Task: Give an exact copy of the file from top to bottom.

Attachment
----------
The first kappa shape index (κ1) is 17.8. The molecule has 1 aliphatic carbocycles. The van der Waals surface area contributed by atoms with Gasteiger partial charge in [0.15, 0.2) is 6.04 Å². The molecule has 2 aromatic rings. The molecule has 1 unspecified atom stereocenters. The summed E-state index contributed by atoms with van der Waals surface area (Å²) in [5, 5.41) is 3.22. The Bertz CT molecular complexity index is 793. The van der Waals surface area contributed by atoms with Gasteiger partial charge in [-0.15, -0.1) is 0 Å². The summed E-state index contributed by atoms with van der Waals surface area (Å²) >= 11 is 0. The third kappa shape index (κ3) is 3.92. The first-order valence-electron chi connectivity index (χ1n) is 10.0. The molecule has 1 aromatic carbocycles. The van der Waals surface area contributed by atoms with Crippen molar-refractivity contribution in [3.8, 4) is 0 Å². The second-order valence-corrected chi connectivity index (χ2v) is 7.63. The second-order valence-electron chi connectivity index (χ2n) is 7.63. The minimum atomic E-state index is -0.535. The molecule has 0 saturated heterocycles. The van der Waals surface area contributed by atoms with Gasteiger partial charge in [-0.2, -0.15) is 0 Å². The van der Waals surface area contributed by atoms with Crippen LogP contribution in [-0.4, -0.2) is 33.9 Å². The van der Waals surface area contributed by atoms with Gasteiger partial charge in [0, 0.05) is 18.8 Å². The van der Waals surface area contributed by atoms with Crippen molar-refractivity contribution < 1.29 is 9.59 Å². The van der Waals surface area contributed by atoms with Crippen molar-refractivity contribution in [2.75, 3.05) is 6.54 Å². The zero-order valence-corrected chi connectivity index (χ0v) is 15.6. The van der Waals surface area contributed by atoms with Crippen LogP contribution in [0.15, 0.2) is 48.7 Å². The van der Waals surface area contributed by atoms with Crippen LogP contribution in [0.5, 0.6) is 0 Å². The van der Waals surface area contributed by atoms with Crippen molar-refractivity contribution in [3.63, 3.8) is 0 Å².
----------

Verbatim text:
The first kappa shape index (κ1) is 17.8. The molecule has 1 aliphatic carbocycles. The van der Waals surface area contributed by atoms with Gasteiger partial charge in [0.15, 0.2) is 6.04 Å². The molecule has 2 aromatic rings. The molecule has 1 unspecified atom stereocenters. The summed E-state index contributed by atoms with van der Waals surface area (Å²) in [5, 5.41) is 3.22. The Bertz CT molecular complexity index is 793. The van der Waals surface area contributed by atoms with Gasteiger partial charge in [-0.15, -0.1) is 0 Å². The summed E-state index contributed by atoms with van der Waals surface area (Å²) >= 11 is 0. The third kappa shape index (κ3) is 3.92. The first-order valence-electron chi connectivity index (χ1n) is 10.0. The molecule has 1 aromatic carbocycles. The van der Waals surface area contributed by atoms with Crippen molar-refractivity contribution in [3.8, 4) is 0 Å². The second-order valence-corrected chi connectivity index (χ2v) is 7.63. The second-order valence-electron chi connectivity index (χ2n) is 7.63. The minimum atomic E-state index is -0.535. The molecule has 0 saturated heterocycles. The van der Waals surface area contributed by atoms with Gasteiger partial charge in [-0.2, -0.15) is 0 Å². The van der Waals surface area contributed by atoms with Crippen LogP contribution in [-0.4, -0.2) is 33.9 Å². The van der Waals surface area contributed by atoms with Gasteiger partial charge in [0, 0.05) is 18.8 Å². The van der Waals surface area contributed by atoms with Crippen molar-refractivity contribution < 1.29 is 9.59 Å². The van der Waals surface area contributed by atoms with Crippen molar-refractivity contribution in [2.75, 3.05) is 6.54 Å². The zero-order valence-corrected chi connectivity index (χ0v) is 15.6. The van der Waals surface area contributed by atoms with Crippen LogP contribution in [0.15, 0.2) is 48.7 Å². The van der Waals surface area contributed by atoms with Crippen LogP contribution in [0.5, 0.6) is 0 Å². The van der Waals surface area contributed by atoms with Crippen molar-refractivity contribution in [3.63, 3.8) is 0 Å².